A big howdy to all of my buckaroos out there, it’s the spookiest time of the year and somehow cowboys are involved. But you knew that already, hell, the entire world knows it judging by the over 700 million dollars Red Dead Redemption 2 made in its opening weekend. While I agree with the vast majority of critics that the game is exceedingly well made, it feels weird heaping this amount of praise on it in lieu of the information around Rockstar Game’s labor practices.
I feel that it should be mentioned to remind players of what was given to make Red Dead Redemption 2 such a colossal game. While I wholeheartedly believe that people in the games industry need protections from abusive work environments, you can see the fruit of that labor in every inch of the game itself.
That’s why it’s so weird to talk about Read Dead Redemption 2 and highlight the incredible amount of detail that’s on display in it. We know what it took to get a game that big and diverse to exist. I guess if I wanted to put a neat little bow on this train of thought, I’d simply say this: I really like Red Dead Redemption 2 thus far, and I’m extremely grateful for the amount of work that went into it.
So with all that being said, Red Dead Redemption 2 is a phenomenal game that very occasionally drives me insane. There is so much to highlight that I won’t even try to cover it here, but the thing I’d most like to emphasize is the world Rockstar has created. Every nook and cranny of the map seems meticulously planned and constructed in a way to either set you up for an interesting encounter, or let you fill in the blanks and construct a narrative about what has happened.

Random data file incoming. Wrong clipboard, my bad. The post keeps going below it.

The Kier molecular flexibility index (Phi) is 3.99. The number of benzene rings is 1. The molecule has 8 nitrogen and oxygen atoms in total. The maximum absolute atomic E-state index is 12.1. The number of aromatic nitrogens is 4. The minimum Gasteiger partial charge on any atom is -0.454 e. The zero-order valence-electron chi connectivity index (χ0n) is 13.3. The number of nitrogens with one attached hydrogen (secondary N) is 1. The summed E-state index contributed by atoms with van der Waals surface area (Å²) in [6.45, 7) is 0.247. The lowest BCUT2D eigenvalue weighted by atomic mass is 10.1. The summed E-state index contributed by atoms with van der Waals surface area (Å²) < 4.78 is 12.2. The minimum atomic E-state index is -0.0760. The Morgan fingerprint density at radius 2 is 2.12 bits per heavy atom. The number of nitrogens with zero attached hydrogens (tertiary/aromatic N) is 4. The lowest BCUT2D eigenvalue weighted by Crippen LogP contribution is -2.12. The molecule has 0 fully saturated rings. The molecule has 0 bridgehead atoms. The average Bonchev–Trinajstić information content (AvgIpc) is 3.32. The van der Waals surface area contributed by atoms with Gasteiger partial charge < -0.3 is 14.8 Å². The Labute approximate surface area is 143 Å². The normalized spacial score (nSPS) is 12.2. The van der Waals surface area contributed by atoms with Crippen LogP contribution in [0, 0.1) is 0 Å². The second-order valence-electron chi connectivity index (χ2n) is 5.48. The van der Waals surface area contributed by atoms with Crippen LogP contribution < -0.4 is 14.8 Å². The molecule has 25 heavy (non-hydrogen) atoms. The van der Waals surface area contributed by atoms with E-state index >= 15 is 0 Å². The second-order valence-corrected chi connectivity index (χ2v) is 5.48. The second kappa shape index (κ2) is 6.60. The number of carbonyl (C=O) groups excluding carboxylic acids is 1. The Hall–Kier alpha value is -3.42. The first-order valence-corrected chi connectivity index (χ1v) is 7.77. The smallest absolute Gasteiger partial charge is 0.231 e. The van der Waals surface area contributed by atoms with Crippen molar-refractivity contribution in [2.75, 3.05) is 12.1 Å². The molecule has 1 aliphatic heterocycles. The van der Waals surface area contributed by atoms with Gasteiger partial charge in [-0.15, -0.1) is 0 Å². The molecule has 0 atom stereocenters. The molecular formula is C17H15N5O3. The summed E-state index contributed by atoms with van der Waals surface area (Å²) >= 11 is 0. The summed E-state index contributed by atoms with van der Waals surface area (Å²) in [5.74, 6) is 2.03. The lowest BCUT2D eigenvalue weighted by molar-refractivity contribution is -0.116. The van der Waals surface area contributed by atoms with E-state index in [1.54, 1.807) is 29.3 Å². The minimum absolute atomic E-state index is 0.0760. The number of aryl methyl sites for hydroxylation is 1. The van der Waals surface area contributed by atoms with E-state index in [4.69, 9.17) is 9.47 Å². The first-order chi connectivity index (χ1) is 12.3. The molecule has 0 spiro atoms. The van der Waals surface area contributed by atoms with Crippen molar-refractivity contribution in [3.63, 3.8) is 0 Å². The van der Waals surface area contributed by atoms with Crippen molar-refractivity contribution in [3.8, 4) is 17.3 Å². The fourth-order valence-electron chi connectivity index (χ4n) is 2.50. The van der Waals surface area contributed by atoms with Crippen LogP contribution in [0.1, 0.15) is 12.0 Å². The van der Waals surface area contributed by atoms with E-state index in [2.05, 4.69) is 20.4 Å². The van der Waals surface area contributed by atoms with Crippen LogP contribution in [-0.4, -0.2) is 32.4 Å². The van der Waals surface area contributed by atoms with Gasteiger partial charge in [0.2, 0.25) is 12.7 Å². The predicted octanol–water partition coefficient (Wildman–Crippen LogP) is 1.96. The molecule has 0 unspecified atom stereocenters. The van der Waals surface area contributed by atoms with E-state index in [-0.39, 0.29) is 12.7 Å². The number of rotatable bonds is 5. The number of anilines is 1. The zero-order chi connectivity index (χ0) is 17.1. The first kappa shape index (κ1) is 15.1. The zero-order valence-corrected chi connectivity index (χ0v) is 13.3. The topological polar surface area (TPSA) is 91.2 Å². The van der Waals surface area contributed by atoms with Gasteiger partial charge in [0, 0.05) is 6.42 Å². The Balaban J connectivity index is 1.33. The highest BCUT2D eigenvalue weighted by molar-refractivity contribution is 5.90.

An example of the latter would be the time I came across a run down shack in the woods. Inside were several bunks of beds lining the walls each with a long decomposed corpse lying in it. At the far end of the room was an ornate desk with empty potion bottles strewn about. There was another corpse sitting in a chair wearing what looked like some sort of religious garb. To me, it looked like I’d entered the final resting place of a cult that had “ascended” and passed on. I don’t know for sure that was the case, but in my mind this was the home of cowboy Heaven’s Gate.
It’s little details like this that fill the world of Red Dead Redemption 2 that make me so eager to spend more time with it. Everything else seems to take a backseat to just inhabiting this space for me. The world itself doesn’t seem to exist in service of my character, but rather it exists despite him. And that’s the aspect of Red Dead that I love so much, this feeling of not being the center of attention and that inserting yourself into every situation is a good way to get gunned down.
It took me some time to adjust to the overall pace that Red Dead Redemption 2 operates at, but I’m glad I did because this game is something truly special. Special in the way that the house that gives out full sized candy bars on Halloween is special. And that’s the Halloween tie in. We did it.